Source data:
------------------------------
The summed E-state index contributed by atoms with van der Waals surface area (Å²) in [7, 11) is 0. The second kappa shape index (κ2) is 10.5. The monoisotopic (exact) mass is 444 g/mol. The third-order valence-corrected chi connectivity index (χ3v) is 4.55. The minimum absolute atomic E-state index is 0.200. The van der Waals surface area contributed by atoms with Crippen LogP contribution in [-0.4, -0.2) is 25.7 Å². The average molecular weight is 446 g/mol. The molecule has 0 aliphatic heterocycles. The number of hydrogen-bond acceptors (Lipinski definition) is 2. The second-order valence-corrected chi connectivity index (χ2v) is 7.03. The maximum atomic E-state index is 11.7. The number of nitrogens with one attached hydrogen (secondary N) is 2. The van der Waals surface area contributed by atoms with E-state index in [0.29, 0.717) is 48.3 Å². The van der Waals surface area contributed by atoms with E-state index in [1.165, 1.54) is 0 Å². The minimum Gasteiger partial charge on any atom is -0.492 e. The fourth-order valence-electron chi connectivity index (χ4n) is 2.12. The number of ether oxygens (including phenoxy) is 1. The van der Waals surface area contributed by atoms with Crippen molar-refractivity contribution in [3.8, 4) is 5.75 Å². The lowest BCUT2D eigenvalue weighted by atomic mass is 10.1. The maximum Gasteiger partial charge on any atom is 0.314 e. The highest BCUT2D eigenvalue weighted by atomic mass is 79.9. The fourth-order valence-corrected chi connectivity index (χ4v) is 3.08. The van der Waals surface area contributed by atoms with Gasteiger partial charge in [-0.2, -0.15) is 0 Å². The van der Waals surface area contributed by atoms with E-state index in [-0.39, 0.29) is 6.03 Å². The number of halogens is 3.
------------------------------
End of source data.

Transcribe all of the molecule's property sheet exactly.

The summed E-state index contributed by atoms with van der Waals surface area (Å²) in [7, 11) is 0. The second kappa shape index (κ2) is 10.5. The monoisotopic (exact) mass is 444 g/mol. The third-order valence-corrected chi connectivity index (χ3v) is 4.55. The minimum absolute atomic E-state index is 0.200. The van der Waals surface area contributed by atoms with Crippen LogP contribution in [-0.4, -0.2) is 25.7 Å². The average molecular weight is 446 g/mol. The molecule has 0 aliphatic heterocycles. The number of hydrogen-bond acceptors (Lipinski definition) is 2. The second-order valence-corrected chi connectivity index (χ2v) is 7.03. The maximum atomic E-state index is 11.7. The number of nitrogens with one attached hydrogen (secondary N) is 2. The van der Waals surface area contributed by atoms with E-state index in [0.29, 0.717) is 48.3 Å². The van der Waals surface area contributed by atoms with E-state index in [1.165, 1.54) is 0 Å². The minimum Gasteiger partial charge on any atom is -0.492 e. The fourth-order valence-electron chi connectivity index (χ4n) is 2.12. The number of ether oxygens (including phenoxy) is 1. The van der Waals surface area contributed by atoms with Crippen molar-refractivity contribution in [3.8, 4) is 5.75 Å². The lowest BCUT2D eigenvalue weighted by atomic mass is 10.1. The maximum Gasteiger partial charge on any atom is 0.314 e. The highest BCUT2D eigenvalue weighted by atomic mass is 79.9. The fourth-order valence-corrected chi connectivity index (χ4v) is 3.08. The van der Waals surface area contributed by atoms with Gasteiger partial charge in [-0.2, -0.15) is 0 Å². The van der Waals surface area contributed by atoms with E-state index in [-0.39, 0.29) is 6.03 Å². The number of halogens is 3.